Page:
The family also controls gambling and loan-sharking at the famous Fulton Fish Market in lower Manhattan through caporegime Joseph Chilli Jr. of Staten Island. Chilli had been acting boss of the family (along with Anthony Spero of Brooklyn) for two years before the elevation to boss of Salvatore Vitale. Chilli owns at least four fish companies in the market, which is the largest wholesale fish market in the nation and is the principal source of seafood for the metropolitan area and much of the northeastern United States.
Family associate Anthony Amico Jr. of Florida is currently under federal investigation by postal authorities for his involvement in potentially fraudulent, high pressure, multi-million dollar telemarketing sales schemes that originate in Florida and Georgia but have a nationwide impact.
In New Jersey, the Bonanno family has elevated some of its younger members to positions of authority. Following the death in 1983 of caporegime Joseph "Bayonne Joe" Zicarelli, Gabriel Infanti of Bloomfield became the predominant family member in northern New Jersey. Infanti, who had controlled a gambling network in New York, was well respected in New Jersey, as evidenced by his meeting on December 16, 1985, with John Riggi, boss of the DeCavalcante family. Interestingly, this was the same day that Gambino boss Paul Castellano was murdered in New York City. Infanti himself was declared missing nearly two years later, on December 22, 1987. He is presumed to be dead. It is believed that Infanti has been replaced by caporegime James Tartaglione of Queens, who has been observed meeting with Bonanno family boss Salvatore Vitale almost daily.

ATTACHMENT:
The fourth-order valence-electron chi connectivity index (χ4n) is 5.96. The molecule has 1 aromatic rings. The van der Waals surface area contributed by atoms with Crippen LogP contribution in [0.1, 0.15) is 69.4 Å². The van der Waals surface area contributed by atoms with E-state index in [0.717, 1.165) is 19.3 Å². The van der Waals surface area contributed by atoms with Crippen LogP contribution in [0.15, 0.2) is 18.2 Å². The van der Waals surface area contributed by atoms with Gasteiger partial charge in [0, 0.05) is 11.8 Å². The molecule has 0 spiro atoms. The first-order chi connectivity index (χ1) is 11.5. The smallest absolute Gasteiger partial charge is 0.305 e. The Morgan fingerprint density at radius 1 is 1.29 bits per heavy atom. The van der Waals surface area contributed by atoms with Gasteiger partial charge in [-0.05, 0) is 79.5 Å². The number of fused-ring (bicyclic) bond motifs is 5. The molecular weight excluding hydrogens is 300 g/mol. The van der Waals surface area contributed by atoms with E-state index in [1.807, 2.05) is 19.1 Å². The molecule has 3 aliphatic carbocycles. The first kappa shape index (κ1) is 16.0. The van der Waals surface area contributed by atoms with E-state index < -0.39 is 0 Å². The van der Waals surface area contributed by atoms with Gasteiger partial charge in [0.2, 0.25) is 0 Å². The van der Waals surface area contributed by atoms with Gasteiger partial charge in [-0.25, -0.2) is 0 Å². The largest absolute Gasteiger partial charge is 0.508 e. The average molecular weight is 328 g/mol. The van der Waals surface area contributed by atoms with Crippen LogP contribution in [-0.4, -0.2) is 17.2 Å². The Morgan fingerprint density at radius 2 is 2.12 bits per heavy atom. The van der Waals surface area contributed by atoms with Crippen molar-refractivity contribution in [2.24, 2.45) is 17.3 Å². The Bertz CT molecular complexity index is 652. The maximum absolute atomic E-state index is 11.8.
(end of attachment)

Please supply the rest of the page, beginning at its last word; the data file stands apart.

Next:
Another New Jersey resident who has been gaining influence in the family is Louis J. Attanasio Jr. of Holmdel, a caporegime. Attanasio ran a gambling operation out of a club he owns in Brooklyn. However, he was recently incarcerated for five years for bribing a state trooper and for income tax evasion. When he is released from prison, probably in November, 1990, it is believed that Attanasio will regain his position of authority within the Bonanno family or with the Genovese/Gigante group, with which he also does business.
To fill the void left by several deaths and incarcerations of members in the group, Salvatore Ferrugia of West Orange has come out of retirement and been assigned the status of caporegime. Ferrugia, who is now 75 years old, was at one time family underboss but had been demoted to caporegime by Rastelli. Ferrugia is best known for his close ties to the Sicilian Mafia and the smuggling of illegal aliens from Sicily to the United States.
As previously mentioned, the strength of this organization lies in its long and prosperous involvement in the trafficking of narcotics, supported by its affiliation with the Sicilian Mafia. In addition the group is operating legitimate pizza parlors, cafes and restaurants, from which it can conduct illegal transactions and conceal illegal aliens. The family has also been involved in criminal activity in Atlantic City, such as illegal junkets, credit schemes and other frauds.